What is Fitzgerald saying about the American dream in The Great Gatsby?
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The first clue to what Fitzgerald is saying is to examine what the main characters consider as important. These items of importance could be seen as "The American dream" for each character. What is interesting is that each character has a unique wish or dream.
For Jay Gatsby, it is to win the love and acceptance of Daisy Fay Buchanan. To do this, he acquires extreme wealth by ill means. Whatever he does is in pursuit of his dream and therefore acceptable.
In terms of the American dream then, one might interpret this as a statement regarding the corrupting power of the dream. Whatever is required to achieve the American dream is acceptable, regardless of its morality or lack thereof.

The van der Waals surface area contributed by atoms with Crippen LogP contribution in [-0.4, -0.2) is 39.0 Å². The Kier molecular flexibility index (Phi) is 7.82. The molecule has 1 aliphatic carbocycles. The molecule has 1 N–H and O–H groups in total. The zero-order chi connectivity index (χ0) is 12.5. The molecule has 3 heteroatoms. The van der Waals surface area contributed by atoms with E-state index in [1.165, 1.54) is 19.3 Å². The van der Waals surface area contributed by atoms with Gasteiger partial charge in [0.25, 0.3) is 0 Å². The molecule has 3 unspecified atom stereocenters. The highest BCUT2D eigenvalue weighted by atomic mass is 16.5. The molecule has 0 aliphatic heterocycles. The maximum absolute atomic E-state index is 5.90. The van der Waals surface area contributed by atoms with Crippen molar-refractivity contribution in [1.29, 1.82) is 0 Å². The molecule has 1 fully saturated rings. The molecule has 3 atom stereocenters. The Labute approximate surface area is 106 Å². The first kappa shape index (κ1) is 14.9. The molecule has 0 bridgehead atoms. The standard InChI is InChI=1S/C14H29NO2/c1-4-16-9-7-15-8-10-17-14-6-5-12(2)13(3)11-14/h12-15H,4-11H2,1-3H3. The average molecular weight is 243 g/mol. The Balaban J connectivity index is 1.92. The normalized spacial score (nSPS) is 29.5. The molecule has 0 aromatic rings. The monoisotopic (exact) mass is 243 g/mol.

As for Daisy herself, she can be seen as the representation of the dream's achievement. Daisy has all the conventional American dream has to offer. She has wealth, social connections, and complete freedom to do whatever she wants. Yet, she is desperately unhappy and bored.
Whereas Gatsby is the representation of pursuing the American dream with whatever means available in an almost feverish way, Daisy represents what happens when the dream is finally achieved. She is bored and unhappy.
These two characters can be considered to represent Fitzgerald's views about the American dream. In its most common form, the American dream is a corruptible power. Its projected value is far overestimated, and by itself, it cannot make the dreamer happy. In other words, the American dream is essentially an empty pursuit that ultimately fails to create the happiness the dreamer expects.
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